NBC cancels The Apprentice after FCC says it is “inflamatory” and “obscene.”

NBC cancels The Apprentice after FCC says it is “inflammatory” and “obscene.”
NBC has cancelled The Apprentice just a few weeks from the season finale. The reason: NBC was told that the FCC was about to fine the network $8 million for “obscene images of cleavage” and “male flesh,” in addition to “inflammatory advertising” for Trump’s properties that could “corrupt minors unspoiled by commercialization.” An NBC exec said, “We gladly complied with the FCC, as we certainly don’t want to expose America’s families to the devil’s playthings.” It will be replaced tonight with an unedited director’s cut version of The Texas Chainsaw Massacre, which the MPAA recently gave a “G” rating. Mark Burnett and Donald Trump will seek a satellite carrier to air the remaining episodes. In a statement, Trump said, “This is the greatest television show ever produced; subatomic particles tell me every day that they want to be a part of the electrons that make my show come to life on your television screens. Both the FCC and NBC can eat my ass, which is the best-tasting ass in the world.”

Surprisingly, man not eaten alive on Eaten Alive

Eaten Alive

Discovery Channel’s happy family holiday special Eaten Alive aired Sunday, rewarding viewers for their two full hours of viewing by ensuring that they spent quality time in the company of others instead of wasting that time doing something else that might not have been as satisfying, such as buying things that have labels which accurately reflect their contents.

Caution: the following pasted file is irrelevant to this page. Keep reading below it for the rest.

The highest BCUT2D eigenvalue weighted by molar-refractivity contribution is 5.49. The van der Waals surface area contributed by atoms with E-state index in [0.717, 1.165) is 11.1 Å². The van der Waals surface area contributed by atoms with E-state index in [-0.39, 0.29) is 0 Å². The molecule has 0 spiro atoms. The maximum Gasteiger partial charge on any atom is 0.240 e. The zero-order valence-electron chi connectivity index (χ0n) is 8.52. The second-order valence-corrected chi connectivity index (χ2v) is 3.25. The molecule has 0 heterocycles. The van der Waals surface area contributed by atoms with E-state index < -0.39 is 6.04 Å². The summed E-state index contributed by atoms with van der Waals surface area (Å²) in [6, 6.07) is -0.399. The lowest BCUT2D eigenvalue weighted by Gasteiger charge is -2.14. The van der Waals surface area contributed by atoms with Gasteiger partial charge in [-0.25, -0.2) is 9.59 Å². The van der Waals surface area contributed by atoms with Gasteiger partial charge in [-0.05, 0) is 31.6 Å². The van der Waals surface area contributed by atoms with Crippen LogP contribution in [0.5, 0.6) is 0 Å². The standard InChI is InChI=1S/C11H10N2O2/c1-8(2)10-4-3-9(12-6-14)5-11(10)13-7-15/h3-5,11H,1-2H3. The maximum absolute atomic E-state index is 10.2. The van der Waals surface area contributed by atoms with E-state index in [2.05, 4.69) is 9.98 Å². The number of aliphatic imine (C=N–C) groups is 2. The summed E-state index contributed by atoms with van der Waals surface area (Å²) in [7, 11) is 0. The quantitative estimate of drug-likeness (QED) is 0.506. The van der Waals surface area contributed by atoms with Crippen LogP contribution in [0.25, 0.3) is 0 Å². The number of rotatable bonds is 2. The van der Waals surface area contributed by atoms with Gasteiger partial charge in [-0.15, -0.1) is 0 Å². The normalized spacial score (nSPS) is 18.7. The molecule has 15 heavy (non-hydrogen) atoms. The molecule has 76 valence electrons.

Winter 2015 reality TV debut schedule

winter 2015 reality TV schedule

Mark your calendars with all these upcoming reality TV show debuts, including Celebrity Apprentice, The Bachelor, and another season of MasterChef Junior, all of which kick off in early January.

There are also 20+ shows debuting in December--including the one-off return of The Sing Off. No winter break for reality TV.

about the writer

Andy Dehnart is a journalist who has covered reality television for more than 15 years and created reality blurred in 2000. A member of the Television Critics Association, his writing and criticism about television, culture, and media has appeared on NPR and in Playboy, Buzzfeed, and many other publications. Andy, 36, also directs the journalism program at Stetson University in Florida, where he teaches creative nonfiction and journalism. He has an M.F.A. in nonfiction writing and literature from Bennington College. More about reality blurred and Andy.